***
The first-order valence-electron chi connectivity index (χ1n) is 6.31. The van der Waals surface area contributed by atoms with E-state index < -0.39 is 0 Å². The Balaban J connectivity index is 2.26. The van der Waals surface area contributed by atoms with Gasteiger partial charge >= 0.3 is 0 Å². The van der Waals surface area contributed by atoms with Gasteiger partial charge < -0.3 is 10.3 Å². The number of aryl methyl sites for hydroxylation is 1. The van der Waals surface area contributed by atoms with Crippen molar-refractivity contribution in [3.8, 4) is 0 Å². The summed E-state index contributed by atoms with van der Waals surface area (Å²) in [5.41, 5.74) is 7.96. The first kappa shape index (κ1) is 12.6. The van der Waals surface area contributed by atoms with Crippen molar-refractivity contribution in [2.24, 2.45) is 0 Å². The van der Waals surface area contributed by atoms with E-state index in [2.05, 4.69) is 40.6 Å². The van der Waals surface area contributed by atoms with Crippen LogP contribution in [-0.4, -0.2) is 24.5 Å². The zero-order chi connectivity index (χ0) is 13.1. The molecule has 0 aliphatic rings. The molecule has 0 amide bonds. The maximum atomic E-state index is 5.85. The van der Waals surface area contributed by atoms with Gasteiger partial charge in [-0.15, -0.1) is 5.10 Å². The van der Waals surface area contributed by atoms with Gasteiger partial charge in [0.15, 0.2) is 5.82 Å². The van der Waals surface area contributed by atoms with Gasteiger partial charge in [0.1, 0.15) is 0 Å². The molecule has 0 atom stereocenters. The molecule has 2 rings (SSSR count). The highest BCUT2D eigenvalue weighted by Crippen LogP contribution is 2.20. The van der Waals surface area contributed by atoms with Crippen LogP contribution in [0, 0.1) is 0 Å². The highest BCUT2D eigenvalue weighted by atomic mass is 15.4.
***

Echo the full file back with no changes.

The first-order valence-electron chi connectivity index (χ1n) is 6.31. The van der Waals surface area contributed by atoms with E-state index < -0.39 is 0 Å². The Balaban J connectivity index is 2.26. The van der Waals surface area contributed by atoms with Gasteiger partial charge >= 0.3 is 0 Å². The van der Waals surface area contributed by atoms with Gasteiger partial charge < -0.3 is 10.3 Å². The number of aryl methyl sites for hydroxylation is 1. The van der Waals surface area contributed by atoms with Crippen molar-refractivity contribution in [3.8, 4) is 0 Å². The summed E-state index contributed by atoms with van der Waals surface area (Å²) in [5.41, 5.74) is 7.96. The first kappa shape index (κ1) is 12.6. The van der Waals surface area contributed by atoms with Crippen molar-refractivity contribution in [2.24, 2.45) is 0 Å². The van der Waals surface area contributed by atoms with E-state index in [2.05, 4.69) is 40.6 Å². The van der Waals surface area contributed by atoms with Crippen LogP contribution in [-0.4, -0.2) is 24.5 Å². The zero-order chi connectivity index (χ0) is 13.1. The molecule has 0 aliphatic rings. The molecule has 0 amide bonds. The maximum atomic E-state index is 5.85. The van der Waals surface area contributed by atoms with Gasteiger partial charge in [-0.15, -0.1) is 5.10 Å². The van der Waals surface area contributed by atoms with Gasteiger partial charge in [0.15, 0.2) is 5.82 Å². The van der Waals surface area contributed by atoms with Gasteiger partial charge in [0.1, 0.15) is 0 Å². The molecule has 0 atom stereocenters. The molecule has 2 rings (SSSR count). The highest BCUT2D eigenvalue weighted by Crippen LogP contribution is 2.20. The van der Waals surface area contributed by atoms with Crippen LogP contribution in [0, 0.1) is 0 Å². The highest BCUT2D eigenvalue weighted by atomic mass is 15.4.